#107 Howard on 12.17.20 at 4:34 am

Talented young Canadians MUST leave the country and build lives elsewhere. It’s the only way. I cannot believe what this man and government have done to this country.
___

Either that, or land one of those 6 figure unionized govy jobs with a DBP. That way you don’t really need to give a rip about what Ottawa is doing, because you’re not going to lose your job or your pension unless Nuclear War breaks out.

That said, I expect an increase in folks leaving places like the GTA, and Canada as well. Wages will be going sideways (at best) for most, and taxes HAVE to go WAY up. If interest rates ever climb, Canadians will be paying gargantuan taxes and getting SFA for them. It’ll all be going into debt servicing.

#139 Another Deckchair on 12.17.20 at 12:33 pm

Nonplused;

May I respectfully ask that you keep writing?

One article that highlighted that “this isn’t Hollywood anymore” was from a Physics Prof at UCSD; one post that really hit home was his nation-sized battery:

https://dothemath.ucsd.edu/2011/08/nation-sized-battery/

Sure, it’s almost 10 years old, but changes since then are only putting lipstick on a pig.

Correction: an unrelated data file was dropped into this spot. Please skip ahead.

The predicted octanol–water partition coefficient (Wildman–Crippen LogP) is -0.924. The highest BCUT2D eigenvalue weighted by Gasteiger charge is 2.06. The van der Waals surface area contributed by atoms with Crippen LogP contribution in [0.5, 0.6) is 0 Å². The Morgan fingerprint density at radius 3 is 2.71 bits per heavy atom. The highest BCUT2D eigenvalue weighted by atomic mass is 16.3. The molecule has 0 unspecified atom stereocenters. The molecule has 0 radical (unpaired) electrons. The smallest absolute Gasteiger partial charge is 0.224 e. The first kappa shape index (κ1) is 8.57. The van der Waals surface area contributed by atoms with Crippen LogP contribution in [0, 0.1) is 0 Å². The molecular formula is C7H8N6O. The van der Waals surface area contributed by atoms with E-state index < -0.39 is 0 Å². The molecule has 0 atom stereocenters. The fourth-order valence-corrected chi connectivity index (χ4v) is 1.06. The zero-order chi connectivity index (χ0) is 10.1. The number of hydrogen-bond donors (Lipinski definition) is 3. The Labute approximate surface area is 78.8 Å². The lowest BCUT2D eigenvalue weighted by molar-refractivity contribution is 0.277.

(I think this topic is relevant, as energy and finances and life are tied at the hip)

#140 calgaryPhantom on 12.17.20 at 12:46 pm

01 Howard on 12.17.20 at 4:34

“ Talented young Canadians MUST leave the country and build lives elsewhere. It’s the only way.”

-Yeah no thanks. Life is good. The grass is definitely not greener anywhere else.

MF

————————————————————————

MF,

You will be surprised. There are a lot of places in this word where you get to keep most of your salary with you, where weather is much more comfortable, where people talk about things other than houses and where people get more chances to excel and get rich.
Canada is great for all the natural beauty and safety it has to offer, but that doesn’t translate to a happy and full filling life.

#141 ronh on 12.17.20 at 1:02 pm

Its here. Mark the calendar.

https://financialpost.com/news/economy/the-great-rethink-cash-is-no-longer-king-and-the-transition-is-going-to-be-a-high-stakes-affair

#142 Tron Light on 12.17.20 at 2:08 pm

Nobody has to take the vaccine. You’re not forced to be employed, either. – Garth

Sounds like what you are advocating for Garth will just open a Pandora’s box full of wrongful dismissal suits.